New York Imagery Propelled Manilow To His Only Grammy Award
Just how far north was the "hottest spot north of Havana"?
For those of us in Central New York, North of Havana is still south of us, specifically at 10 East 60th Street in New York City. This was the home of the Copacabana, a Brazilian themed night club named for the beach in Rio De Janeiro. Opening in November of 1940, the menu, oddly enough, consisted of Chinese food.
As legend has it, a young Barry Manilow, a native New Yorker, would frequent the club throughout the 1960s. In an ironic twist, while in Rio at the Copacabana Hotel, Manilow first mused on the idea of a song named "Copacabana". He reached out to songwriters Bruce Sussman and Jack Feldman to craft lyrics of a story based in the NYC night club as he created the music.
It was then that the story of Lola, Tony and Rico was born.
You remember Lola, right? She was a showgirl with a penchant for feathers as hair accessories and a talent for doing all the latest dances. Of course, that was more than 30 years ago.
Then there's Tony. He was a bartender who never heard that one should not poo where they eat i.e. do not date at work. Not one to use his words in a disagreement, he may have acted before thinking when a fella went too far with his woman.
And Rico, an affluent man who wasn't one to respect relationship boundaries of others. He was also not one to shy away from a fight, though he was the kind to ignore the rules of engagement and bring a gun to a fistfight.
With an infectious beat and grandiose arrangement, "Copacabana" peaked at nnumber 8 on the Billboard Hot 100 and earned Barry Manilow his only Grammy Award for Best Male Pop Vocal performance. In 1985, the song was turned into an Emmy Award winning CBS Made for TV Movie, starring Barry as Tony and Annette O'Toole as Lola. Even more than that, it has become an iconic song that is featured in every Manilow concert to this day.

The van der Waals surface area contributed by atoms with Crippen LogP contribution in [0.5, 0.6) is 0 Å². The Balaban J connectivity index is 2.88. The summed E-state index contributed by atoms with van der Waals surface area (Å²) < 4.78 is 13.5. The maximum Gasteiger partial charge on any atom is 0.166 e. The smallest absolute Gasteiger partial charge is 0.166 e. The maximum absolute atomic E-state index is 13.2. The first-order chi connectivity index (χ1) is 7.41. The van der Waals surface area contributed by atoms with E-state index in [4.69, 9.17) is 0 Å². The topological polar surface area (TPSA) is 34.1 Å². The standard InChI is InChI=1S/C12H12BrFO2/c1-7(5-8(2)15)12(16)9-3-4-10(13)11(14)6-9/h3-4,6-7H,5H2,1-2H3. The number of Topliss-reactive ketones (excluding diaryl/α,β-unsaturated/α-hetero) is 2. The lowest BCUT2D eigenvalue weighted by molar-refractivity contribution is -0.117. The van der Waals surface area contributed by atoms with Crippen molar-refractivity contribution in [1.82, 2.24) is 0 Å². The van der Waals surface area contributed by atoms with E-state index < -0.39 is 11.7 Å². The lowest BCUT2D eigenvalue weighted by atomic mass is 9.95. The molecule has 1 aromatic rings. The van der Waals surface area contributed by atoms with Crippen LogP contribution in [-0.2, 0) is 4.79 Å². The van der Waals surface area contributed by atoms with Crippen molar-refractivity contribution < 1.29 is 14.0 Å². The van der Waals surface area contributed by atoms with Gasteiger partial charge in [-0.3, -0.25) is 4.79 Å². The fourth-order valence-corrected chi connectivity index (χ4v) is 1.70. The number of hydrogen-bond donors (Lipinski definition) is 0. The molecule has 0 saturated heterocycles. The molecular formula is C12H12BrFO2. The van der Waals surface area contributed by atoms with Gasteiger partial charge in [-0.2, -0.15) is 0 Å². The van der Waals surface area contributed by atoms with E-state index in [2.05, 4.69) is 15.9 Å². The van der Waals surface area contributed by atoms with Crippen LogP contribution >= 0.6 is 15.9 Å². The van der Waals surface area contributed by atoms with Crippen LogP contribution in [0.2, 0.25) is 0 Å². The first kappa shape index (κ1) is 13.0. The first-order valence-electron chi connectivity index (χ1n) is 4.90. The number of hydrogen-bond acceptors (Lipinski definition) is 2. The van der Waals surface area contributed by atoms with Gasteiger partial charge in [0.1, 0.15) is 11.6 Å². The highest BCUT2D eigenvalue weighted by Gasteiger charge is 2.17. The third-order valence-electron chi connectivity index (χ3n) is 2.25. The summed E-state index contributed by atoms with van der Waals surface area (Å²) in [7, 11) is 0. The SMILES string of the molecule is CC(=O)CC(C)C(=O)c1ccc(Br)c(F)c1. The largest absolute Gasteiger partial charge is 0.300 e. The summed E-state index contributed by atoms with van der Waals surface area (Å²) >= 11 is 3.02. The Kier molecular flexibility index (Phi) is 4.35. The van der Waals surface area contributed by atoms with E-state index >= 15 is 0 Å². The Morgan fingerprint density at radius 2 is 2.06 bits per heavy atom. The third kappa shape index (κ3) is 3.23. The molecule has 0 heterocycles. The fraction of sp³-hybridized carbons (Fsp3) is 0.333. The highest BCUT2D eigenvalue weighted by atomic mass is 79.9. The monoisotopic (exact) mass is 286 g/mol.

On a side note, the song also appeared in both The Second Barry Manilow Special and The Third Barry Manilow Special Television specials on ABC. Curiously in the Second Special airing, there is a lyrical difference in the last verse. As aired on TV, the verse says,
Her name is Lola, She is a showgirl
With Yellow feathers in her hair, and a dress cut down to there
She still merengues, But just remember
That now her heart has turned to stone,
And tonight she'll be alone
So when the rhythm starts
You better play it smart
Learn your lesson from lonely Lola
And don't lose your heart
I suppose this was more friendly for the tv audience than a vision of old Lola sitting in her old dress at the bad where she "drinks herself half blind". And indeed by 1978, the Copacabana was reopened as a disco, as the song says. By the Third Special, the original ending verse was restored.
"Blood and a single gunshot" have never been so fun.